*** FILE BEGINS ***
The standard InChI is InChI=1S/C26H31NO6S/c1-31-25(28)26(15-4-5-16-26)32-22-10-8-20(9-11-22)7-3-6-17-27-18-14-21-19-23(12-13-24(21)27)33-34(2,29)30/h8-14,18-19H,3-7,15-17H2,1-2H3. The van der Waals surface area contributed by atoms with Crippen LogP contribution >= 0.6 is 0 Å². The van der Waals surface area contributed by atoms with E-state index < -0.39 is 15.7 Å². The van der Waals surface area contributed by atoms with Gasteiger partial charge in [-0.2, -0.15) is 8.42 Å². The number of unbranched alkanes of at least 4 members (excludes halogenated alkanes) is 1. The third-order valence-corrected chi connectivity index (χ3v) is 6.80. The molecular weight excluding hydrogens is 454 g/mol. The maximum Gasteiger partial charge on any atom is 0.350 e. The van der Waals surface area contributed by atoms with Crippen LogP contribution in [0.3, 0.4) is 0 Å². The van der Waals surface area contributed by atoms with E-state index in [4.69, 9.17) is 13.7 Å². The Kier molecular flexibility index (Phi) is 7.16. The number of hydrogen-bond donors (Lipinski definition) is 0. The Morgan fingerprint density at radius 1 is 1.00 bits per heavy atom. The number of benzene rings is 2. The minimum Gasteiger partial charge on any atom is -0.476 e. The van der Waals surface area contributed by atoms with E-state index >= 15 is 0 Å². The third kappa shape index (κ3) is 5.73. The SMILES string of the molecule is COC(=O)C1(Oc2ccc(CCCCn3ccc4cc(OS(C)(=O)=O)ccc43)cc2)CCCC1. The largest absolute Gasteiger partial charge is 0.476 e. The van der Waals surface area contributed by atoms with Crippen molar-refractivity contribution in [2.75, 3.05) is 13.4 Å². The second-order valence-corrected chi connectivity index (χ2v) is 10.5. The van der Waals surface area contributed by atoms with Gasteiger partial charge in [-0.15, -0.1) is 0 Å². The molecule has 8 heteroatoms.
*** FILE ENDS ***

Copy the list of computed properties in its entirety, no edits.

The standard InChI is InChI=1S/C26H31NO6S/c1-31-25(28)26(15-4-5-16-26)32-22-10-8-20(9-11-22)7-3-6-17-27-18-14-21-19-23(12-13-24(21)27)33-34(2,29)30/h8-14,18-19H,3-7,15-17H2,1-2H3. The van der Waals surface area contributed by atoms with Crippen LogP contribution >= 0.6 is 0 Å². The van der Waals surface area contributed by atoms with E-state index < -0.39 is 15.7 Å². The van der Waals surface area contributed by atoms with Gasteiger partial charge in [-0.2, -0.15) is 8.42 Å². The number of unbranched alkanes of at least 4 members (excludes halogenated alkanes) is 1. The third-order valence-corrected chi connectivity index (χ3v) is 6.80. The molecular weight excluding hydrogens is 454 g/mol. The maximum Gasteiger partial charge on any atom is 0.350 e. The van der Waals surface area contributed by atoms with Crippen LogP contribution in [0.3, 0.4) is 0 Å². The van der Waals surface area contributed by atoms with E-state index in [4.69, 9.17) is 13.7 Å². The Kier molecular flexibility index (Phi) is 7.16. The number of hydrogen-bond donors (Lipinski definition) is 0. The Morgan fingerprint density at radius 1 is 1.00 bits per heavy atom. The number of benzene rings is 2. The minimum Gasteiger partial charge on any atom is -0.476 e. The van der Waals surface area contributed by atoms with E-state index >= 15 is 0 Å². The third kappa shape index (κ3) is 5.73. The SMILES string of the molecule is COC(=O)C1(Oc2ccc(CCCCn3ccc4cc(OS(C)(=O)=O)ccc43)cc2)CCCC1. The largest absolute Gasteiger partial charge is 0.476 e. The van der Waals surface area contributed by atoms with Crippen molar-refractivity contribution in [2.75, 3.05) is 13.4 Å². The second-order valence-corrected chi connectivity index (χ2v) is 10.5. The van der Waals surface area contributed by atoms with Gasteiger partial charge in [-0.15, -0.1) is 0 Å². The molecule has 8 heteroatoms.